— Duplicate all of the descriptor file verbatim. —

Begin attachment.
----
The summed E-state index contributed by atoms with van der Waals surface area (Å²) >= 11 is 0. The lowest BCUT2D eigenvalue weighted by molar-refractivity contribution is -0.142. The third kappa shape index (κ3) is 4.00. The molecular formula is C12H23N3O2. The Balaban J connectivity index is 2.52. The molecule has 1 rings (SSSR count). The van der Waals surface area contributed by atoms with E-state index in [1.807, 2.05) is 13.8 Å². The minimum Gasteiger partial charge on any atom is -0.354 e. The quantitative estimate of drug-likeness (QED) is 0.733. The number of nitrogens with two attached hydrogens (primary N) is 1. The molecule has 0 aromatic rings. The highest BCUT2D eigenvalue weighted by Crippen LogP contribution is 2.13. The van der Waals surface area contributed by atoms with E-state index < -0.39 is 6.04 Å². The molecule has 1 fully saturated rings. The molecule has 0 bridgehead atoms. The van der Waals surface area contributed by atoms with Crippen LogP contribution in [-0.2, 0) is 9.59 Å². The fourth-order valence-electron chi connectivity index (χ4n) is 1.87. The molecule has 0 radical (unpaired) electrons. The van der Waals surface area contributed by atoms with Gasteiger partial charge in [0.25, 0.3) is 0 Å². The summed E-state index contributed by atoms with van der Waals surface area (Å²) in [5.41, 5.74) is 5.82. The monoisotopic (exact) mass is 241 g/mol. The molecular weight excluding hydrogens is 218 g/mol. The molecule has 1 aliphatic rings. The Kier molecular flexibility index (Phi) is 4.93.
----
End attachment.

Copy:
The summed E-state index contributed by atoms with van der Waals surface area (Å²) >= 11 is 0. The lowest BCUT2D eigenvalue weighted by molar-refractivity contribution is -0.142. The third kappa shape index (κ3) is 4.00. The molecular formula is C12H23N3O2. The Balaban J connectivity index is 2.52. The molecule has 1 rings (SSSR count). The van der Waals surface area contributed by atoms with E-state index in [1.807, 2.05) is 13.8 Å². The minimum Gasteiger partial charge on any atom is -0.354 e. The quantitative estimate of drug-likeness (QED) is 0.733. The number of nitrogens with two attached hydrogens (primary N) is 1. The molecule has 0 aromatic rings. The highest BCUT2D eigenvalue weighted by Crippen LogP contribution is 2.13. The van der Waals surface area contributed by atoms with E-state index < -0.39 is 6.04 Å². The molecule has 1 fully saturated rings. The molecule has 0 bridgehead atoms. The van der Waals surface area contributed by atoms with Crippen LogP contribution in [-0.2, 0) is 9.59 Å². The fourth-order valence-electron chi connectivity index (χ4n) is 1.87. The molecule has 0 radical (unpaired) electrons. The van der Waals surface area contributed by atoms with Gasteiger partial charge in [0.25, 0.3) is 0 Å². The summed E-state index contributed by atoms with van der Waals surface area (Å²) in [5.41, 5.74) is 5.82. The monoisotopic (exact) mass is 241 g/mol. The molecular weight excluding hydrogens is 218 g/mol. The molecule has 1 aliphatic rings. The Kier molecular flexibility index (Phi) is 4.93.